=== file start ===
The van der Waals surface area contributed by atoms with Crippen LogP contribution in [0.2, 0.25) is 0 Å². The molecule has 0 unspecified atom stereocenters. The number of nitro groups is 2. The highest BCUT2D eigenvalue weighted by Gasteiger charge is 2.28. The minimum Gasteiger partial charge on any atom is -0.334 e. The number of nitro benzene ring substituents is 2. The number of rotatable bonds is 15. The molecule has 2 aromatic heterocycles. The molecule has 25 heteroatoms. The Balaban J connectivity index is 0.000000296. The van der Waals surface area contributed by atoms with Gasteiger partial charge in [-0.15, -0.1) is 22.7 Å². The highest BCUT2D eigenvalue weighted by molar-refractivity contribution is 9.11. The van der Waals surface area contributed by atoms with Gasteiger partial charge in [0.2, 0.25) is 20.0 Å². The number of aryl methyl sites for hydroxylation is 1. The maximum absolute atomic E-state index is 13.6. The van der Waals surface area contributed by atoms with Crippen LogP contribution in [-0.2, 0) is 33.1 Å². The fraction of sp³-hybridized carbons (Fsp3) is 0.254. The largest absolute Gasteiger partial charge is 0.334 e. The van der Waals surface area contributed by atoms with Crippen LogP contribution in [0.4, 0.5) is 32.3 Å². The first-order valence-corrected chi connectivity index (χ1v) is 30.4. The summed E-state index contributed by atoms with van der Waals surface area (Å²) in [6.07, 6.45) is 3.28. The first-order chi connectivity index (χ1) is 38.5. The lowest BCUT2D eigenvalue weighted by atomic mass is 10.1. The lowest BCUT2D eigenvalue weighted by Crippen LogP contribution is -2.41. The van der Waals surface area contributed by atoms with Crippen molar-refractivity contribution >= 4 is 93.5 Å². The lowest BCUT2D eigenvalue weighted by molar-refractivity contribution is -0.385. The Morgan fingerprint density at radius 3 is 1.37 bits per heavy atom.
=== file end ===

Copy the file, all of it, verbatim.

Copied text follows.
The van der Waals surface area contributed by atoms with Crippen LogP contribution in [0.2, 0.25) is 0 Å². The molecule has 0 unspecified atom stereocenters. The number of nitro groups is 2. The highest BCUT2D eigenvalue weighted by Gasteiger charge is 2.28. The minimum Gasteiger partial charge on any atom is -0.334 e. The number of nitro benzene ring substituents is 2. The number of rotatable bonds is 15. The molecule has 2 aromatic heterocycles. The molecule has 25 heteroatoms. The Balaban J connectivity index is 0.000000296. The van der Waals surface area contributed by atoms with Gasteiger partial charge in [-0.15, -0.1) is 22.7 Å². The highest BCUT2D eigenvalue weighted by molar-refractivity contribution is 9.11. The van der Waals surface area contributed by atoms with Gasteiger partial charge in [0.2, 0.25) is 20.0 Å². The number of aryl methyl sites for hydroxylation is 1. The maximum absolute atomic E-state index is 13.6. The van der Waals surface area contributed by atoms with Crippen LogP contribution in [-0.2, 0) is 33.1 Å². The fraction of sp³-hybridized carbons (Fsp3) is 0.254. The largest absolute Gasteiger partial charge is 0.334 e. The van der Waals surface area contributed by atoms with Crippen LogP contribution in [0.4, 0.5) is 32.3 Å². The first-order valence-corrected chi connectivity index (χ1v) is 30.4. The summed E-state index contributed by atoms with van der Waals surface area (Å²) in [6.07, 6.45) is 3.28. The first-order chi connectivity index (χ1) is 38.5. The lowest BCUT2D eigenvalue weighted by atomic mass is 10.1. The lowest BCUT2D eigenvalue weighted by Crippen LogP contribution is -2.41. The van der Waals surface area contributed by atoms with Crippen molar-refractivity contribution >= 4 is 93.5 Å². The lowest BCUT2D eigenvalue weighted by molar-refractivity contribution is -0.385. The Morgan fingerprint density at radius 3 is 1.37 bits per heavy atom.